Head Coach: Jerry Schmitt, 11th season (68-51)
Biggest strength in 2016: The Dukes, always close but never the ultimate victors of the NEC, changed all that last season. They finally seized their chance after performing pretty much as expected in out-of-conference play, beating two sub-D-I opponents and Bucknell but falling to the eventual Pioneer Football League champions Dayton and Albany of the CAA. In league play, the Dukes cranked up the intensity and went 5-1, winning all three games at home and ending the 2015 season with a perfect 5-0 record.
The strength of the Dukes was simply their statistic dominance over the rest of the league, leading in both total offense and total defense, a pretty good recipe for success.
Biggest Challenge In 2016: Like one of their conference mates St. Francis, the schedule gets a lot more challenging for Duquesne, with games at Youngstown State and tough games at home version Dayton, Bucknell, and Kennesaw State. The key to the season will be to navigate those waters, and the bullseye on their backs in conference play.
Biggest Departures: WR Chris King notched 1,136 yards receiving last year for the Dukes and also had 81 receptions in 12 games, averaging over 7 grabs per game. He wasn’t the only receiver that QB Dillon Buechel had to target, but he was his most often-used target, and he won’t be easy to completely replace.
Players To Watch: Slightly behind King, however was WR Wayne Capers, Jr., who managed 804 yards receiving and 9 TDs. He’ll slide into the go-to receiver spot, but it’s who might emerge on the other side of Capers that might be the key to the Dukes’ season. WR Nehari Crawford and WR Reggie McKnight, who combined for over 500 yards receiving, might fit the bill, joining sophomore RB Rafiq Douglas (977 yards, 11 TDs) as a potent offensive skill squad.
On defense, though, the dominant force that is LB Christian Kuntz returns at linebacker. The Pittsburgh, PA native had an incredible junior year, with 72 tackles and 26 tackles for loss, which led the nation last season. Less publicized was that he also led the Dukes in interceptions (4, returning 2 for touchdowns) and had six pass breakups, showing how much of an all-around force he is on the field. If he only approaches last year’s production, he’ll have a successful senior season and only wonder which NFL team might sign him.
Biggest Game: at St. Francis (PA), 10/21/2016. Rooney field last season was very friendly to the Dukes, and their home games vs. Robert Morris, Bryant, and Sacred Heart at Rooney Field should all be great games. But it was that one slip-up on the road vs. Bryant last season that prevented them a perfect NEC record and added extra drama that led to the very end of their season. Oddly enough, that drama came against St. Francis (PA), a game that essentially was for the NEC championship, at home.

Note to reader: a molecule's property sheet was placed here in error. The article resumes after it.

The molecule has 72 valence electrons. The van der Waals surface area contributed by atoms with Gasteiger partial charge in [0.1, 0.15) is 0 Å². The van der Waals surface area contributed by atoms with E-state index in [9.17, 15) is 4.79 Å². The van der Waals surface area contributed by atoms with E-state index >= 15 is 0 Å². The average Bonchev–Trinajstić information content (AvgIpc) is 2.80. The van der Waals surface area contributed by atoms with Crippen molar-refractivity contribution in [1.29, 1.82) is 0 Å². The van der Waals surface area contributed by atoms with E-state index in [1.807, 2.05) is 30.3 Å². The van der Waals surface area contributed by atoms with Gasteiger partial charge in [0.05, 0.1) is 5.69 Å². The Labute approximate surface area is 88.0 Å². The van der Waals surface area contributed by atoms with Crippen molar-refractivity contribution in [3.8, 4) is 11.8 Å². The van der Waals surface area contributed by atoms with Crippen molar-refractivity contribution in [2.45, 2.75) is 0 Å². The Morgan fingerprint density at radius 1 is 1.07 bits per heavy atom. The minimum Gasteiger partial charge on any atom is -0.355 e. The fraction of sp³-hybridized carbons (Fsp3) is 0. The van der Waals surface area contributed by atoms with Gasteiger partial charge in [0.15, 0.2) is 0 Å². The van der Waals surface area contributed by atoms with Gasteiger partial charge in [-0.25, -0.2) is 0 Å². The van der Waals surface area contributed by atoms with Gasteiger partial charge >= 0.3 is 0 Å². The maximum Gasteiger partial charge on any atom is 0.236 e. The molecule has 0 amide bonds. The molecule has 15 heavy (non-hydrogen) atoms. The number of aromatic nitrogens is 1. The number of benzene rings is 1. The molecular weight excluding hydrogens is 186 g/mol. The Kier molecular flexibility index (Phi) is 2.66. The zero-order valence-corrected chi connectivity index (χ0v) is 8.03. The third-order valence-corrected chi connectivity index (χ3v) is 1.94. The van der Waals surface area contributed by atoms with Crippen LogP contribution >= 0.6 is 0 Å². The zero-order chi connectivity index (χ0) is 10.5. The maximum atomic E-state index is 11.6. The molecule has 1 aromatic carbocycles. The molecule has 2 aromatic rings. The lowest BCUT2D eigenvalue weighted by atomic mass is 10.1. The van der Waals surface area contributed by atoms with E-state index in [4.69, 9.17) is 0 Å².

This season, though, they play the Red Flash on the road in a game which had to be circled by every member of St. Francis (PA) from about January. The Dukes need to get past that game in Loretto and make sure that DeGol field isn’t the game where they slip up this time around and make for a dramatic stretch run in NEC play.
Rose-Colored Glasses Say: “Not only did we win the NEC last year with a thrilling string of wins to end the season, we gave a CAA team, William and Mary, the scare of a lifetime in the playoffs. They barely survived us, falling 52-49, and daggum if we couldn’t have knocked them off. We were this close to beating a CAA team in the playoffs – and all the pieces, Buechel, Douglas, Kuntz.. they’re back, and even better. Why not dream deep run in the playoffs?”
Glass Half Empty Says: “Dreaming is one thing, but our early season stretch is much more brutal this go-around. Youngstown State, Dayton, Kennesaw State, a trip to Jacksonville, Florida.. these are not going to be easy games, and if we’re banged up for league play, there are six teams very eager to poach the defending champs. We need vigilance.”
Duquesne In Two Sentences: The Dukes won’t have it as easy this time around, but with so much talent returning on both sides of the ball, it’s hard to pick against them as NEC champions. And if there’s improvement from that talent, watch out.
Chuck has been writing about Lehigh football since the dawn of the internet, or perhaps it only seems like it. He’s executive editor of the College Sports Journal and has also written a book, The Rivalry: How Two Schools Started the Most Played College Football Series.
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